CANBERRA, AUSTRALIA — President Obama and Australian Prime Minister Julia Gillard on Wednesday announced that the US military will begin a permanent presence Down Under — part of a greater Obama administration strategy to contain the rise of China in the Pacific.
By mid-2012, a company-sized rotation of Marines, between 200-250, will be stationed at an Australian military base in the Northern territory. That will ramp up to a full force of 2,500 Marine personnel as part of a Marine, Air, Ground Task Force
In addition, the US Air Force will be able to use Australian Air Force facilities significantly more than it does now.
“This rotational deployment is significant because what it allows us to do, is to not only build capacity and cooperation between our two countries, but it also allows us to meet the demands of a lot of partners in the region that want to feel that they’re getting the training, they’re getting the exercises, and that we have the presence that’s necessary to maintain the security architecture in the region,” the president said at a joint press conference at the Australian Parliament.
Chinese government officials immediately expressed reservations about the new arrangement, with Chinese Foreign Ministry spokesman Liu Weimin telling reporters that “it may not be quite appropriate to intensify and expand military alliances and may not be in the interest of countries within this region.”
In response, Ben Rhodes, the deputy national security adviser for strategic communications, said, “It is not just entirely appropriate but an important step to dealing with the challenges of the future of the Asian Pacific region.” He called the US Australia military announcement came “in response to demand from within the region.”
President Obama today was asked about the strategy of containing China by establishing stronger economic and diplomatic ties with countries in the region – such as with the Trans-Pacific Partnership (TPP) trade deal, which excludes China — as well as with today’s military announcement. What does the US fear from China? he was asked.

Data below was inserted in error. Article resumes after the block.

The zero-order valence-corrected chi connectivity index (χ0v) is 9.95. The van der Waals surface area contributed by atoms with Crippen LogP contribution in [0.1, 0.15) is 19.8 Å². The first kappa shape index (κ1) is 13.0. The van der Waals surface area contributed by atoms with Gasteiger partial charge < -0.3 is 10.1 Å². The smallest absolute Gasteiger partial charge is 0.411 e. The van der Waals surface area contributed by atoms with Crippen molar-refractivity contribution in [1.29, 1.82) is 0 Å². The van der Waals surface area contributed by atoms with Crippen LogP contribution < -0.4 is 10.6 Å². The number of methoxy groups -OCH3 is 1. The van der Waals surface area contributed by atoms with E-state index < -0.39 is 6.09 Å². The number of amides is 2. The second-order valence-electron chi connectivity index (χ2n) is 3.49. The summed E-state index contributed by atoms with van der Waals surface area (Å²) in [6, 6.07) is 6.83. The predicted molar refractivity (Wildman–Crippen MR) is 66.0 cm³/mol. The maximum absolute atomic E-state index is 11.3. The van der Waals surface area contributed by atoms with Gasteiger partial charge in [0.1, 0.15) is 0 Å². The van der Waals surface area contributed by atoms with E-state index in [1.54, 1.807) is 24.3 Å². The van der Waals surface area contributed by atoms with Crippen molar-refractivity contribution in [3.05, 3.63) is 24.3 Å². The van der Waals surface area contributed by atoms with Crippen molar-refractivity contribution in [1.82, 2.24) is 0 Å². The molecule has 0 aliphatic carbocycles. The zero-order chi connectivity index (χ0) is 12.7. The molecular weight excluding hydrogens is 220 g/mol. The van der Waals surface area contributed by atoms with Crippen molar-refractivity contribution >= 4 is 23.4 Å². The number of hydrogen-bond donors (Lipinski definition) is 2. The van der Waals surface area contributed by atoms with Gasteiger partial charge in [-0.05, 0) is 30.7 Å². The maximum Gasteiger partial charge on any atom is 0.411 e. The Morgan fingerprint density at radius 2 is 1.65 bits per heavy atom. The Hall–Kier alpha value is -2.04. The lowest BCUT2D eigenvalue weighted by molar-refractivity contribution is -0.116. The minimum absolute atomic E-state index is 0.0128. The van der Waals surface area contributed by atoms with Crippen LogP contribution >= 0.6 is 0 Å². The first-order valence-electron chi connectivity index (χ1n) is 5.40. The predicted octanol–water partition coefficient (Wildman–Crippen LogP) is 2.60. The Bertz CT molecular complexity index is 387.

“The notion that we fear China is mistaken,” he said. “The notion that we are looking to exclude China is mistaken.”
The president insisted that “we haven’t excluded China from the TPP. What we have said is the future of this region depends on robust trade and commerce and the only way we’re going to grow that trade is if we have a high-standards trade agreement where everybody is playing by the same rules. …China says we want to consult with you about being a part of this as well. We welcome that. It will require China to rethink some of its approaches to trade, just as every other country that’s been involved in the consultations for the TPP have had to think through what kinds of adjustments are we willing to make.”
The president said “we welcome a rising, peaceful, China.”
Having US forces here in Australia will allow the US to rotate forces out to partner with other regional allies and partners and signal a US presence and commitment to the region. The move ramps up US capabilities in the South Pacific; most of the US forces are in the North.
The US military presence “will enable the United States to have greater geographic balance in the Asia Pacific region and will enable us to respond to a range of interests in the Pacific region as well,” Rhodes said.